From the Washington Post’s Barry Svrluga.

Former Florida Marlins manager Joe Girardi, considered for weeks the favorite to become the next manager of the Washington Nationals, took his name out of consideration for the job yesterday, saying it was a decision based on keeping his young family together but simultaneously saying he could still end up on a baseball field next season.

Girardi had two meetings over the last three weeks, one with General Manager Jim Bowden and the other with Bowden and team president Stan Kasten. Girardi said the talks went well and that the decision to pull out was “very, very difficult.”

Girardi and his wife, Kim, have three children — two daughters, ages 7 and seven weeks, and a 5-year-old son. They have lived in suburban Miami for only 10 months after moving from Chicago, and Girardi said he didn’t want more upheaval.

“We just moved,” he said. “This was a tough decision, but for my family, it’s the right one.”

Girardi spoke with Bowden yesterday to relay the news. Sources close to the situation said that the job could have been Girardi’s had he aggressively pursued it and that the Nationals had given indications that he was the favorite. Sources insist, however, that the Nationals had not extended a formal offer. All sources spoke on condition of anonymity because the Nationals intend to conduct the search in private.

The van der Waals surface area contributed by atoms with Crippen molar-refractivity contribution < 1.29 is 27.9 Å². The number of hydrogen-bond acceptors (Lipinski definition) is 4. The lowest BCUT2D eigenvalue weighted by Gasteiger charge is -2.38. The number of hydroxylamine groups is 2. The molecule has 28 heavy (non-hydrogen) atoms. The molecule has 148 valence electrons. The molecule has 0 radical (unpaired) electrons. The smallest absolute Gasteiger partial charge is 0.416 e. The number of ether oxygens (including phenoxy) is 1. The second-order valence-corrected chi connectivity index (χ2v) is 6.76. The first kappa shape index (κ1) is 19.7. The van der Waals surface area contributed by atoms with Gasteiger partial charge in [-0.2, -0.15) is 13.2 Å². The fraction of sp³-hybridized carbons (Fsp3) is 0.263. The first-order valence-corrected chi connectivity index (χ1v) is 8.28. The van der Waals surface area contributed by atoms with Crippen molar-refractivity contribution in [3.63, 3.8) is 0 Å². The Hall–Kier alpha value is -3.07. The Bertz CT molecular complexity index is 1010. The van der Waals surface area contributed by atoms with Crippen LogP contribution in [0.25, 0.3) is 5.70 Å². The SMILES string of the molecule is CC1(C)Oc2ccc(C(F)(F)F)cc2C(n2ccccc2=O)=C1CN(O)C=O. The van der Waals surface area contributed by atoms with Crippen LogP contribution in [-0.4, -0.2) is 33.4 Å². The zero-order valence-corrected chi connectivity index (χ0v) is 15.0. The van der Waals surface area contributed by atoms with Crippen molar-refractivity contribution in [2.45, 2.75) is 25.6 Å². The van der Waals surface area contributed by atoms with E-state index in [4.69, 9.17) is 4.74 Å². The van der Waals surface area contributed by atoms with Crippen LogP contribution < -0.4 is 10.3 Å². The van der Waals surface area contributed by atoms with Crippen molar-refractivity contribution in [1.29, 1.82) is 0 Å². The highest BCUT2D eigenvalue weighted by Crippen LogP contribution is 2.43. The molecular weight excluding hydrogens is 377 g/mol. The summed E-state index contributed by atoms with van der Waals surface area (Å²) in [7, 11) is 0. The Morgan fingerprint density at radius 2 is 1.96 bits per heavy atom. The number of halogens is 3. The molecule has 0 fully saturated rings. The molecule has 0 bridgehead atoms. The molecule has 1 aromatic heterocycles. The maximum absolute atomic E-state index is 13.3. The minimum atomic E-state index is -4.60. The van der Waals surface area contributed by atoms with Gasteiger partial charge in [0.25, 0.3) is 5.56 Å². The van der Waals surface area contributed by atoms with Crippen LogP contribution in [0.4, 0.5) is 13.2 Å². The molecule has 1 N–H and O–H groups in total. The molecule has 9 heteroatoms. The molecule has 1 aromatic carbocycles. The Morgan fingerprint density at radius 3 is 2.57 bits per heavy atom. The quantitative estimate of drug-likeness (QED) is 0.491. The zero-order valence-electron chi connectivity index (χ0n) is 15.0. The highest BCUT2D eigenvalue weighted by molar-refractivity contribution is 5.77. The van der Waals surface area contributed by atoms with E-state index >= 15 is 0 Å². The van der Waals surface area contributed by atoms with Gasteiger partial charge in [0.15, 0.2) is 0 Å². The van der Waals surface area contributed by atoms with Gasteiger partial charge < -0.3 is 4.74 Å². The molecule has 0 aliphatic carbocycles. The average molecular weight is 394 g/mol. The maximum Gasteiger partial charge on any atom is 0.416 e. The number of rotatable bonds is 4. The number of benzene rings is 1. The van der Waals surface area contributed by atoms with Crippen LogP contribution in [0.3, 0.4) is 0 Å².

The loss of Girardi leaves the Nationals with several potential candidates, including New York Yankees first base coach Tony Peña, a former manager in Kansas City whom Bowden tried to hire as a coach before this past season. New York Mets third base coach Manny Acta, who has managed at Class A, is supposed to interview this week. Atlanta hitting coach Terry Pendleton, who hasn’t managed at any level, is another candidate, though it’s unclear whether Pendleton would want to leave his three children in suburban Atlanta to pursue a job elsewhere.

Former Chicago Cubs manager Dusty Baker said yesterday that he hadn’t heard from Bowden in a week, and it appears his candidacy is, at best, dormant. “It’s the same situation,” Baker said by phone.

Not to cast any doubts on Giraradi’s credibility, but unless MLB has a 2nd Southern Florida franchise I’m not aware of, I’m puzzled as to how he intends to manage next season without relocating.